Cook, Peary, and Byrd -- the first, the second, the third. As each man announced that he had reached his goal (journey by land or plane to the North Pole), we all took them at their word: Cook, Peary, and Byrd.
Frederick Cook was a doctor from Brooklyn who pretended he’d climbed Mt. McKinley. Later, he claimed to be first to the pole, but his story was spread much too thinly: Cook’s only evidence was that Cook said he did, and eventually he was discredited once everyone got a look at the incomplete journals of Cook.
Robert Peary hired experts with sextants, but as they neared their destination he sent them all packing so that he could make up his numbers without moderation. To get to the pole and back, Peary would need to have broken all previous records in speed; though his stories were so grandiose, more likely he never got close.
Richard Byrd had a plane, Josephine Ford, and a pilot to fly her about. They noticed an oil leak in mid-flight and decided the full jaunt was out, so they went just one hundred miles away and flew in a circle the rest of the day and returned. The pilot averred he’d keep secret the short flight of Byrd.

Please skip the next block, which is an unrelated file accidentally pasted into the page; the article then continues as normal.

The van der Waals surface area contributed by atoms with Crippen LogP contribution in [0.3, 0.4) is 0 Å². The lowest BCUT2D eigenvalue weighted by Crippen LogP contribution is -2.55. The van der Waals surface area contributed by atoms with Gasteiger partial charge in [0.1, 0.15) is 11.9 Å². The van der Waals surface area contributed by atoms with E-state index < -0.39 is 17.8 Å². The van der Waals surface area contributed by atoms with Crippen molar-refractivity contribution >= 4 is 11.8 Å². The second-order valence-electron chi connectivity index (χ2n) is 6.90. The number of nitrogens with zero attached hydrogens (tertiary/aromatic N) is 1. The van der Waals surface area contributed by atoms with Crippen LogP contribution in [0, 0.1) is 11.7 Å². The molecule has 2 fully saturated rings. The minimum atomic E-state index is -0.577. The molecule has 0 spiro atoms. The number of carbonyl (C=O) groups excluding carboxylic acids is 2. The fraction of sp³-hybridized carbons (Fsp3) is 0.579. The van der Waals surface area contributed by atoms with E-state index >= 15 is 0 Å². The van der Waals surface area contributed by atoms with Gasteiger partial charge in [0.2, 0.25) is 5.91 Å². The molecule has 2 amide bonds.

Cook, Peary, and Byrd -- the first, the second, the third. Roald Amundsen thought that he was the fourth, but he was the first man to reach that far north, never mind what you may have heard about Cook, Peary, and Byrd.
Everyone who wrote a history book, scientists, journalists, and the public got took by a liar, a fraud, and a crook: Byrd, Peary, and Cook.
released November 1, 2012
Schroeder, Andreas. Cheats, Charlatans, and Chicanery. Toronto: McClelland & Stewart Inc., 1997.
Tierney, John. "Who Was First at the North Pole?" New York Times 7 September 2009.
Tierney, John. "A Clash of Popular Frauds and Those Who Believe." New York Times 8 September 2009.